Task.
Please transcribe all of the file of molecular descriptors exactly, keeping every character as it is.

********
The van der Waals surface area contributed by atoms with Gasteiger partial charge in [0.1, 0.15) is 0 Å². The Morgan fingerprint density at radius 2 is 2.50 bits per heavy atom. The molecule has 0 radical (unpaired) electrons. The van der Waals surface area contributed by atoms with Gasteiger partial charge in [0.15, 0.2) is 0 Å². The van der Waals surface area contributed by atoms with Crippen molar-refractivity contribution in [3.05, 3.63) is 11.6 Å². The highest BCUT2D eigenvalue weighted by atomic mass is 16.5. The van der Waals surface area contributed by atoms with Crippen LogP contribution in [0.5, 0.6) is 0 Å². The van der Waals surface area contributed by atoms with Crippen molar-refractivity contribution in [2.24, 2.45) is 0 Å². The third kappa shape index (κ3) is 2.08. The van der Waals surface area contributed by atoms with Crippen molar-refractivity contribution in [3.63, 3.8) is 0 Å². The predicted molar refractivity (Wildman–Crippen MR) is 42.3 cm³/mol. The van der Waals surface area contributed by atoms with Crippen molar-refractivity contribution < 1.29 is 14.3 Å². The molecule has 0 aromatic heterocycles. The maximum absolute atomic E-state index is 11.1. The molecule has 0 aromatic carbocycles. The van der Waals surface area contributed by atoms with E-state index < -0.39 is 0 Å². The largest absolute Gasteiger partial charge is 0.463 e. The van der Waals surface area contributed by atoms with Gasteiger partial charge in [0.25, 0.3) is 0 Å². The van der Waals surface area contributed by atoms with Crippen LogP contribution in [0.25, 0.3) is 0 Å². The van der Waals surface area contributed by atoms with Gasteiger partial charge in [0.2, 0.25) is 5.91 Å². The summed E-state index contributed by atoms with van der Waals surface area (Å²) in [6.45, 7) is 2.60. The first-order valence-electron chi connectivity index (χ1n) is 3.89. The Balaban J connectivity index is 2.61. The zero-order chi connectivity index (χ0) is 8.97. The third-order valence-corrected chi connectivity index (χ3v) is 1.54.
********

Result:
The van der Waals surface area contributed by atoms with Gasteiger partial charge in [0.1, 0.15) is 0 Å². The Morgan fingerprint density at radius 2 is 2.50 bits per heavy atom. The molecule has 0 radical (unpaired) electrons. The van der Waals surface area contributed by atoms with Gasteiger partial charge in [0.15, 0.2) is 0 Å². The van der Waals surface area contributed by atoms with Crippen molar-refractivity contribution in [3.05, 3.63) is 11.6 Å². The highest BCUT2D eigenvalue weighted by atomic mass is 16.5. The van der Waals surface area contributed by atoms with Crippen LogP contribution in [0.5, 0.6) is 0 Å². The van der Waals surface area contributed by atoms with Crippen molar-refractivity contribution in [2.24, 2.45) is 0 Å². The third kappa shape index (κ3) is 2.08. The van der Waals surface area contributed by atoms with Crippen molar-refractivity contribution in [3.63, 3.8) is 0 Å². The predicted molar refractivity (Wildman–Crippen MR) is 42.3 cm³/mol. The van der Waals surface area contributed by atoms with Crippen molar-refractivity contribution < 1.29 is 14.3 Å². The molecule has 0 aromatic heterocycles. The maximum absolute atomic E-state index is 11.1. The molecule has 0 aromatic carbocycles. The van der Waals surface area contributed by atoms with E-state index < -0.39 is 0 Å². The largest absolute Gasteiger partial charge is 0.463 e. The van der Waals surface area contributed by atoms with Gasteiger partial charge in [0.25, 0.3) is 0 Å². The van der Waals surface area contributed by atoms with Crippen LogP contribution in [0.25, 0.3) is 0 Å². The van der Waals surface area contributed by atoms with Gasteiger partial charge in [0.2, 0.25) is 5.91 Å². The summed E-state index contributed by atoms with van der Waals surface area (Å²) in [6.45, 7) is 2.60. The first-order valence-electron chi connectivity index (χ1n) is 3.89. The Balaban J connectivity index is 2.61. The zero-order chi connectivity index (χ0) is 8.97. The third-order valence-corrected chi connectivity index (χ3v) is 1.54.